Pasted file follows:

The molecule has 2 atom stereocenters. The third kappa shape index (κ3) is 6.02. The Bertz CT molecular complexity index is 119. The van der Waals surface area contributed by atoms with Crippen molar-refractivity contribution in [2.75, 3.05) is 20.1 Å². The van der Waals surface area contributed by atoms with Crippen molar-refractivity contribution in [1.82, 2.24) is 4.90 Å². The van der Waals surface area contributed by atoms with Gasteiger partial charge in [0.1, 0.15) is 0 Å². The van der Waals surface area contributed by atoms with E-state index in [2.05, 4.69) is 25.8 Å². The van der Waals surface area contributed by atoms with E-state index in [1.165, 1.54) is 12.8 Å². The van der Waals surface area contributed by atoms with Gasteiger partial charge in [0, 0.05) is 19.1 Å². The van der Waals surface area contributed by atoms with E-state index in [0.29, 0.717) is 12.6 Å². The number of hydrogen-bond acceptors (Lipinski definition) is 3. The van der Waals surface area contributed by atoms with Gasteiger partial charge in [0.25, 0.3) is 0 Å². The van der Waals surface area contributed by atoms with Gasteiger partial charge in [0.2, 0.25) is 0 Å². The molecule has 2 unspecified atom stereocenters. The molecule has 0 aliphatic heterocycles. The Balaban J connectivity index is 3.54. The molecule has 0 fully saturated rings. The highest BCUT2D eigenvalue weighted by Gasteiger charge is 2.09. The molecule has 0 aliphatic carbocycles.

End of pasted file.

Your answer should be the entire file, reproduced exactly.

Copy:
The molecule has 2 atom stereocenters. The third kappa shape index (κ3) is 6.02. The Bertz CT molecular complexity index is 119. The van der Waals surface area contributed by atoms with Crippen molar-refractivity contribution in [2.75, 3.05) is 20.1 Å². The van der Waals surface area contributed by atoms with Crippen molar-refractivity contribution in [1.82, 2.24) is 4.90 Å². The van der Waals surface area contributed by atoms with Gasteiger partial charge in [0.1, 0.15) is 0 Å². The van der Waals surface area contributed by atoms with E-state index in [2.05, 4.69) is 25.8 Å². The van der Waals surface area contributed by atoms with E-state index in [1.165, 1.54) is 12.8 Å². The van der Waals surface area contributed by atoms with Gasteiger partial charge in [0, 0.05) is 19.1 Å². The van der Waals surface area contributed by atoms with E-state index in [0.29, 0.717) is 12.6 Å². The number of hydrogen-bond acceptors (Lipinski definition) is 3. The van der Waals surface area contributed by atoms with Gasteiger partial charge in [0.25, 0.3) is 0 Å². The van der Waals surface area contributed by atoms with Gasteiger partial charge in [0.2, 0.25) is 0 Å². The molecule has 2 unspecified atom stereocenters. The molecule has 0 aliphatic heterocycles. The Balaban J connectivity index is 3.54. The molecule has 0 fully saturated rings. The highest BCUT2D eigenvalue weighted by Gasteiger charge is 2.09. The molecule has 0 aliphatic carbocycles.